“I felt alone and isolated, like nobody would understand me…”

I remember the first time I ever self-harmed. I was really confused as to what was wrong with me, and why I did it. I also didn’t know much about self-harm, and didn’t know that what I was doing to myself was actually self-harm. I did it a few times after that when things got tough. I used hurting myself as a coping mechanism. I was in high school studying for my GCSE’s the first time I self-harmed.

When I finished school, I started my college course, doing my level one in Childcare. By this time in my life the self-harming had got a lot worse. I confided in my friend, who told me to go and talk to the college counsellor. So I did. It didn’t help and I felt quite alone and isolated all of a sudden, like nobody would understand me, and there was something wrong with me. I never went back to the counsellor, and my college work suffered due to the self-harm and family problems. I felt like giving up. I didn’t give up, I carried on, self-harming pretty much every day for a while.  I hated the person I had become.

The self-harm got a lot worse between me finishing my level one childcare qualification and starting my level two qualifications. I felt like a failure, even though I passed my qualification. I didn’t see anything good in my life. Mine and my mum’s relationship had broken down completely. I hadn’t had a relationship with my dad either, so I felt very alone. I couldn’t speak to my family at all. They wouldn’t understand. Nobody would understand. That’s what I kept telling myself on a daily basis.

Family life wasn’t good at this point either. I tried to work on the relationships with my family, but I couldn’t fix them. I tried so hard. I wanted to get away from everything. I had often thought about jumping on a train and leaving. But I could never do that.

One day, I told my mum about the self-harming a very big mistake, she hated me, and told my sister what I had been doing to myself. My family didn’t speak to me after that for quite a while. This led me to feel very isolated and I felt like self-harm was my only way of releasing all the emotions inside. The cuts became deeper, and deeper.

The bullying at work started, and nothing was done about it, even when I would complain to my manager. I tried to focus on what I loved about my job, but it got too hard. I didn’t want to be there anymore. I would self-harm every day when I left work, and would often leave work in tears.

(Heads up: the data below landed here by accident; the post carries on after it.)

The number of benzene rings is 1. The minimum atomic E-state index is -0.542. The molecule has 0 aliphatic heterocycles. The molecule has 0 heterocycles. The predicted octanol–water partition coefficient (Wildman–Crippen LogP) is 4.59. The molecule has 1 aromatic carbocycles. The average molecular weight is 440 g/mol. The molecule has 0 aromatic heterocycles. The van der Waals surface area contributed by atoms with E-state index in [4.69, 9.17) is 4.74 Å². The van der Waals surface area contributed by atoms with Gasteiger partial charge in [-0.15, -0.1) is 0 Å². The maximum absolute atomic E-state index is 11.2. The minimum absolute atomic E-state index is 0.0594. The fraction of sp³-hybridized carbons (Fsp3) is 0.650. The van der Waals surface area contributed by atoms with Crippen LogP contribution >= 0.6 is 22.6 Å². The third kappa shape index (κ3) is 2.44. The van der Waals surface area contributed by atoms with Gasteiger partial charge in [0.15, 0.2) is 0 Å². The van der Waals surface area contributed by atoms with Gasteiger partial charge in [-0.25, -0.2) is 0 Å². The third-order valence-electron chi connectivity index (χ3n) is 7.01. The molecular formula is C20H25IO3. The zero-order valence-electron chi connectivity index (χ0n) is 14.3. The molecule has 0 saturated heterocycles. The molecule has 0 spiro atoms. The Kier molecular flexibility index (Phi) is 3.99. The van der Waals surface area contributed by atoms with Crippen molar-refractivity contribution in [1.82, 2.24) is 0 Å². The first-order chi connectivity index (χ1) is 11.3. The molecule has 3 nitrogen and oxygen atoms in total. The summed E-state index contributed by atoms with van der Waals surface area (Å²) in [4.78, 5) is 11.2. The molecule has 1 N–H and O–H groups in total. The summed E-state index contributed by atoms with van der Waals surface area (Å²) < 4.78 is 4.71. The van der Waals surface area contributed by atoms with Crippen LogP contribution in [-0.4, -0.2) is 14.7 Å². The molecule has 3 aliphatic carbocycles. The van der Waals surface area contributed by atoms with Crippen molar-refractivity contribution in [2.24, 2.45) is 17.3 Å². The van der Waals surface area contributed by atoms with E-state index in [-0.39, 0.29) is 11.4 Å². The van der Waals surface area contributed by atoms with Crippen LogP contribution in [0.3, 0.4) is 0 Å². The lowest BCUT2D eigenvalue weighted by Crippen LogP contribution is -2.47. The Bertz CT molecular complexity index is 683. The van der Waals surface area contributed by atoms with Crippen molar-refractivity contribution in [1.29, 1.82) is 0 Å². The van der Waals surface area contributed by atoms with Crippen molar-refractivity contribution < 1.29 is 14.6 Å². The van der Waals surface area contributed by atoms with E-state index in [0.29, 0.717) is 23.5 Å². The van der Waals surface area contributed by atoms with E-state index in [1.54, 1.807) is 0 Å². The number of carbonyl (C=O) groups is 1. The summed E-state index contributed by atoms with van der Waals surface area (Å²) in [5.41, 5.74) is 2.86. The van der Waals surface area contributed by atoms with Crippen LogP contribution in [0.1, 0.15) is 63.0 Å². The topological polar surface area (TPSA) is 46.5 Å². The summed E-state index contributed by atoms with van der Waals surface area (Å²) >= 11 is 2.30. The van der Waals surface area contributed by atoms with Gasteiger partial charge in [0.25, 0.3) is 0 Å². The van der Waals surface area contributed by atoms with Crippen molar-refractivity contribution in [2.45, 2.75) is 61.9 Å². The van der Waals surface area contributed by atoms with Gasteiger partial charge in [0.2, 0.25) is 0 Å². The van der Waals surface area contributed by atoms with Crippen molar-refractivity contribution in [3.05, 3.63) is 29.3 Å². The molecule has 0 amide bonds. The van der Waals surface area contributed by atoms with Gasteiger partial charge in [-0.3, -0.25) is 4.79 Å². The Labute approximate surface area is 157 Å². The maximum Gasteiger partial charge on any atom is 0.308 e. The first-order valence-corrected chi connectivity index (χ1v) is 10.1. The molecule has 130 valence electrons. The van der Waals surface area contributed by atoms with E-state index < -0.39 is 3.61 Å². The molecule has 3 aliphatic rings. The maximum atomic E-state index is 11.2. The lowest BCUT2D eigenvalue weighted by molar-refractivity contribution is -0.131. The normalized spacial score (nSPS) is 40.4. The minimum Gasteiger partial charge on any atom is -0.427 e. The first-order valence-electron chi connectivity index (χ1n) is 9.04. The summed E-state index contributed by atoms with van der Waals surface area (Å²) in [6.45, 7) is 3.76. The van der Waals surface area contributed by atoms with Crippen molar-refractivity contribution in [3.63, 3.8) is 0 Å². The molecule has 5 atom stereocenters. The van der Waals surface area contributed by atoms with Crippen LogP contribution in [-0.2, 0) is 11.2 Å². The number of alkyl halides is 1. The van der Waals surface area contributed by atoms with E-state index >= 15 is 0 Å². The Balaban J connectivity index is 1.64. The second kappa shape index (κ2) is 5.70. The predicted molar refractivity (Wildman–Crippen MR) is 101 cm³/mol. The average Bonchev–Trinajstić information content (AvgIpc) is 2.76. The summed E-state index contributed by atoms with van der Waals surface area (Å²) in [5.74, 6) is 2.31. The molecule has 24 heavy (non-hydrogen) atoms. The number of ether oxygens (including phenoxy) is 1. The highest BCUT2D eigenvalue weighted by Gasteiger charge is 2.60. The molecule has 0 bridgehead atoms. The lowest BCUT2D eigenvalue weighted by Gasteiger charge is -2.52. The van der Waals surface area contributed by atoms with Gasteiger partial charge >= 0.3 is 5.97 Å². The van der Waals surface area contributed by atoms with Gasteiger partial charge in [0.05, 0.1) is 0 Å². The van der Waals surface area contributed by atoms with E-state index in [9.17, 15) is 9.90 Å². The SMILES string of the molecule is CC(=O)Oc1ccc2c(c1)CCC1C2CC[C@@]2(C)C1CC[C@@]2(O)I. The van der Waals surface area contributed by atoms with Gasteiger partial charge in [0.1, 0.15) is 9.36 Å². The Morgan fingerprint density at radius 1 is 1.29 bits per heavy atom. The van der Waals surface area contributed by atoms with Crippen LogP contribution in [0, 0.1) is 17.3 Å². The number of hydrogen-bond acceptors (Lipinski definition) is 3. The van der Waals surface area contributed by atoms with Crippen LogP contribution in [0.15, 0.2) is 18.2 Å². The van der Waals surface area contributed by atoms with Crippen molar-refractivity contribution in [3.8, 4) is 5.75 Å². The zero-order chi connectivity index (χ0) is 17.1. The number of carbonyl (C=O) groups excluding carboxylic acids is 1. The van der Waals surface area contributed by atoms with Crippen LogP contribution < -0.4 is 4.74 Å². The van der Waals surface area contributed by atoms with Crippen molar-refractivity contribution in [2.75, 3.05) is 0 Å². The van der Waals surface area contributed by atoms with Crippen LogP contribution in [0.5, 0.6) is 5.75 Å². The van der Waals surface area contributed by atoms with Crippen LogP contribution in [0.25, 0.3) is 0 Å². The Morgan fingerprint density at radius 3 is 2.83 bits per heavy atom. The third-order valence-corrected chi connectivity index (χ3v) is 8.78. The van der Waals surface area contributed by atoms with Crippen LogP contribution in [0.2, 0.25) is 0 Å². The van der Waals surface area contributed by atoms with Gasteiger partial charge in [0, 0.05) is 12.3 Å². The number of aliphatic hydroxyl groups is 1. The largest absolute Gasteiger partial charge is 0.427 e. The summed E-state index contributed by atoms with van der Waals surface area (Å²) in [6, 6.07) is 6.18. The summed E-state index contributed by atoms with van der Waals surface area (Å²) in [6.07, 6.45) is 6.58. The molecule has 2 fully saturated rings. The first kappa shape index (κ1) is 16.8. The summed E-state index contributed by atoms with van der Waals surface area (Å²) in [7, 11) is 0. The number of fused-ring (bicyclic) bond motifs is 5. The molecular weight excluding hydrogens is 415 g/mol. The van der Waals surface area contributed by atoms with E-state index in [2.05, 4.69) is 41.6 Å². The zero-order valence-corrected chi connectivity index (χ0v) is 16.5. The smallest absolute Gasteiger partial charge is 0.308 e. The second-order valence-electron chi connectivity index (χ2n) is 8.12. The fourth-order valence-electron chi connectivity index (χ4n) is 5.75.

Eventually the people who were bullying me left. Things started to look up for me. I was happier for a while.

Things got bad very quickly again.

In October 2011 I took an overdose, I couldn’t deal with things anymore. I told my friend about the overdose. It was a blur, I remember the police knocking on my door and being taken into hospital. I had never been so scared in my whole life. I told my mum what had happened, I remember her crying and hugging me. I put a brave face on for her, but when I got into the ambulance I broke down.

When I arrived in the hospital at about 12.45am I was questioned by doctors about the overdose and also the scars on my arms. It was all a very scary experience for me. I was overwhelmed and just wanted to cry, and just wanted my mum. I had to wait till around 2am, to have bloods taken. I was left waiting; this gave me plenty of thinking time. I cried a lot as well. I was taken up to the ward at around 3am. I didn’t sleep and was put on a heart monitor.

I then had to talk to psychiatrist; of course I said everything was fine. And she left me alone. About 5.30pm I was discharged. When I got home, I had to face my mum and little sister. When I asked my mum why nobody came to see if I was okay, she told me that my oldest sister had said, ” Claire doesn’t deserve us to go there, she did this to herself, she can deal with it”  that was the hardest thing I have ever had to hear. It broke my heart.

No matter what happens you can always make it through the hard times.

Claire, 24, UK

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